Italian Coffee Types: Everyone Likes it Differently!
Feeling overwhelmed by the numerous Italian Coffees?
Drinking coffee in Italy is an art and a cultural tradition, and indeed, everyone likes it differently.
In this article, I will show you the most common types of Italian coffee you can order in restaurants and bars to help you learn the differences and deciding which one is for you.
Once you’ll have read this guide, you’ll be a master connoisseur of the Italian “Buon caffè” (good coffee) and you’ll be able to order coffee in Italy without any randomness or dread.
May the caffeine be with you!
Let’s Dive Right In Italian Coffees!
20 Types of Italian Coffee Served in Italy
With its 25ml of concentrated flavor, the Caffè Espresso is the standard in Italy and the building block of most of the others coffee variations. In brief: it’s the king of Italian Coffees!
Perfect on the go, for a small break, or after a meal, Espresso is the coffee Italians love and drink most.
As a tourist, you should be aware that simply ordering “a coffee” will get you an Espresso.
Often happens that foreigners, used to long American Coffees, are initially disappointed by the Expresso’s tiny size. Most they change mind though, the moment they savor its profound taste and bitter character.
The standard price for an expresso, is 1 Euro.
2. Caffè Ristretto (Short Espresso Coffee)
The Caffè Ristretto is an even smaller type of expresso where the aroma and taste of the coffee are extracted from the grains and concentrated in the tiniest Coffee you can have in Italy.
A tiny cup that packs a punch!
3. Caffè Doppio Espresso (Double Espresso Coffee)
Put together two Espresso in one cup, and you get a Doppio Espresso (double Expresso).
This is the coffee for those that feel that Espresso is too much of a brief moment, or that simply feel they need a double dose of caffeine to go through their day.
The Espresso Doppio is a longer coffee that keeps the same caffeine concentration of an Espresso.
4. Decaffeinato (no-caffeine Italian Coffee)
If caffeine is not your thing, also in Italy you can always find decaffeinated coffee: just order a Caffè Decaffeinato.
Note that although very low on caffeine, there is no coffee entirely deprived of caffeine. If you’re intolerant or especially sensitive to it, I suggest you to switch to 100% caffeine-free Italian wine 😉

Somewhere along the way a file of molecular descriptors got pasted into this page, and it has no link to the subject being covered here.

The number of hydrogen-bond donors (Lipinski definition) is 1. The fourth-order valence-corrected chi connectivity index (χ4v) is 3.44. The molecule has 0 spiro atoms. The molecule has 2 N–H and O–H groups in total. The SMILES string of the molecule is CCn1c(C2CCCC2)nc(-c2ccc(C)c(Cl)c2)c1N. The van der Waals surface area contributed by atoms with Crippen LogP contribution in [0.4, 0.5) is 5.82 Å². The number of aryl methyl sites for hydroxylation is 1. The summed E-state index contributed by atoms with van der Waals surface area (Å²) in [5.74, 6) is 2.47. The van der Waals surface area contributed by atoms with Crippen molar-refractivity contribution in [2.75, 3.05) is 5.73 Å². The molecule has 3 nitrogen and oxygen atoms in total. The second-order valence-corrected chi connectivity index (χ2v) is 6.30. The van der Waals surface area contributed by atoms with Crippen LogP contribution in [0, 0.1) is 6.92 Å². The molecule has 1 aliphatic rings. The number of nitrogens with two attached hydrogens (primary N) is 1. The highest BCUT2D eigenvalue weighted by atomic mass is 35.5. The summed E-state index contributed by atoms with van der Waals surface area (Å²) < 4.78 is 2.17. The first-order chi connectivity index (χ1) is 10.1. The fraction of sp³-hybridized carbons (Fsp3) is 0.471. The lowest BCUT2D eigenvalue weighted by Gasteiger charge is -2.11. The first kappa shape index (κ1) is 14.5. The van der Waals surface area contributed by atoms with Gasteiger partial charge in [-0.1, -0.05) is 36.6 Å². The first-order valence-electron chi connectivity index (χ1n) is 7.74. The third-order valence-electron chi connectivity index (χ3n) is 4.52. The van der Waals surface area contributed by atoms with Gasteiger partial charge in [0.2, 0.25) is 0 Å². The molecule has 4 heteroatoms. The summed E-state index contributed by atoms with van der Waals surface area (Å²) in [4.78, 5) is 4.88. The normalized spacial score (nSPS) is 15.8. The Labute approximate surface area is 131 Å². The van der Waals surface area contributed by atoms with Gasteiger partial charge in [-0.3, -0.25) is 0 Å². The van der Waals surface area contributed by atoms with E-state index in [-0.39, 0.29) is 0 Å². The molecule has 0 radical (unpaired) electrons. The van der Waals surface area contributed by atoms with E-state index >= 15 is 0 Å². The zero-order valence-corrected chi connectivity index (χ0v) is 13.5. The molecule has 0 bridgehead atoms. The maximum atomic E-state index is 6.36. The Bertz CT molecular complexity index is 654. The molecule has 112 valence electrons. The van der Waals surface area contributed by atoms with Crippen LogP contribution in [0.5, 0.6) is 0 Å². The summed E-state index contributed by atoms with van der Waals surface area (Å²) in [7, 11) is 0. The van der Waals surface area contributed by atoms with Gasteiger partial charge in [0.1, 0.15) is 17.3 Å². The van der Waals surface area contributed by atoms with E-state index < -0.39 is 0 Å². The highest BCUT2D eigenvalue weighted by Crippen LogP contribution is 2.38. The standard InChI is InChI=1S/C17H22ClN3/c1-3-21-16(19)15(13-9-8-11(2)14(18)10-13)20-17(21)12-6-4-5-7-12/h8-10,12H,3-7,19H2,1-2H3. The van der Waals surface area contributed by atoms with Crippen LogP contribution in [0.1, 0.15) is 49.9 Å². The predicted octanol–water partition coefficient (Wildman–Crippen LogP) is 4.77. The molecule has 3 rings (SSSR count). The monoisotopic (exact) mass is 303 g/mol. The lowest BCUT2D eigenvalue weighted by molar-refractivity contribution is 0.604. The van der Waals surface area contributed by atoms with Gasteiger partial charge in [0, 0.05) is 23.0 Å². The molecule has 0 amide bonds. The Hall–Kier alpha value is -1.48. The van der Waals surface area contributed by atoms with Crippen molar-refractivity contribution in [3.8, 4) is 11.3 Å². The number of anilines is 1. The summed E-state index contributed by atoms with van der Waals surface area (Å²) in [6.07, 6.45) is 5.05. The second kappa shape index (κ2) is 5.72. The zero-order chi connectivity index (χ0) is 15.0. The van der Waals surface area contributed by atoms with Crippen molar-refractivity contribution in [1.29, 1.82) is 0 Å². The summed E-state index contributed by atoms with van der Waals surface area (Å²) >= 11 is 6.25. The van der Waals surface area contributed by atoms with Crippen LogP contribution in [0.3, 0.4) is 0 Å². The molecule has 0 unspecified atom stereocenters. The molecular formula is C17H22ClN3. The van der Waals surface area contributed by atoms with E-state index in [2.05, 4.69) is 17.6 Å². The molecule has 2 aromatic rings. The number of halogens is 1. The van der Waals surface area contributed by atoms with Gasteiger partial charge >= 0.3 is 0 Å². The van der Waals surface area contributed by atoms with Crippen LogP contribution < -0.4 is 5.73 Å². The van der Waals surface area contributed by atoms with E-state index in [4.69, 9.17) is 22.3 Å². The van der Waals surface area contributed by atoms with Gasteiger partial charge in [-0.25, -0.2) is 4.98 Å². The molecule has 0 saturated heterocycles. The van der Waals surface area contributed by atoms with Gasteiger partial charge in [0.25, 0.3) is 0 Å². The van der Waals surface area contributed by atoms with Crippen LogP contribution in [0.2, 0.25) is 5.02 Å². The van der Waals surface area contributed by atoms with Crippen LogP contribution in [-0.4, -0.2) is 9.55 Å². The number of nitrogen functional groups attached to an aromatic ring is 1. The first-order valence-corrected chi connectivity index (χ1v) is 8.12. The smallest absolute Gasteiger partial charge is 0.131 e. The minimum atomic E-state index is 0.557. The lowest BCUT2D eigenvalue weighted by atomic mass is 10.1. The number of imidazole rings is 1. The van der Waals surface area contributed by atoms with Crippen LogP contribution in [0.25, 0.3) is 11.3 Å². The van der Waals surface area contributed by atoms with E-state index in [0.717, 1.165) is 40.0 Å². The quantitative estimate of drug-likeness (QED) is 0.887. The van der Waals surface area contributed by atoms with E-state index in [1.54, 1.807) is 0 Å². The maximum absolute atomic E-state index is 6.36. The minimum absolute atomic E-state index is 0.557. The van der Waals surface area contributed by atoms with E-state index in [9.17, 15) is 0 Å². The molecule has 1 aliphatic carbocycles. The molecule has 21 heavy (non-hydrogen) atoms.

5. Caffè Macchiato Caldo (Espresso Coffee with a Spot of Milk)
Caffè Espresso is the standard, but not everyone likes its strong bitterness.
For those people, it comes in helping its most common variation: the Caffè Macchiato Caldo. Simply put, the macchiato coffee is a drink that joints the intense aroma of the espresso blend with the creaminess of a drop of hot whipped milk.
Considered by now one of the great classics of the Italian bar breakfast, despite its apparent simplicity, to prepare a perfect macchiato coffee takes a lot of practice and extreme precision.
On your journey through Italy, you might find tiny-big artists of the macchiato coffee picturing images in your cup that can truly change your day.
6. Caffè Macchiato Freddo (same Coffee, but now the milk is cold!)
Same as the classic Caffè Macchiato, but with an extra step.
A Caffè Macchiato Freddo (cold Macchiato) is an Espresso with the addition of cold whipped milk (cooled on ice just before putting it in the glass).
7. Caffè d’Orzo (Barley Italian Coffee)
The Caffè d’Orzo is a barley-based alternative for traditional coffee.
The origin of this product dates back to the Second World War: in that difficult situation, in fact, the cost of the classic coffee skyrocketed becoming practically impossible to find and so Italians turned to barley to produce a similar-tasting beverage.
Today the Caffè d’Orzo remains a popular beverage in Italy for caffeine-intolerants and children.
8. Caffè Corretto (Italian Coffee with Spirit!)
The Caffè Corretto is one of the most iconic Italian Coffees. Normally you would drink it after a big meal or in the late afternoon, usually together with a good piece of cake.
Strictly for adults only, the Caffè Corretto is prepared by adding a strong alcoholic beverage to a simple Espresso. The most common additions are Grappa, Sambuca, and Bayles, but you can also find more creative alternatives such as Rum and Whiskey.
In many authentic Italian bars, the house will serve you the bottle and you will have to pour the alcohol yourself to choose the quantity of alcohol you want to add to your coffee.
9. Caffè Freddo (Iced Italian Coffee)
The Caffè Freddo (or “cold coffee in English”) is especially popular during the hottest summer days.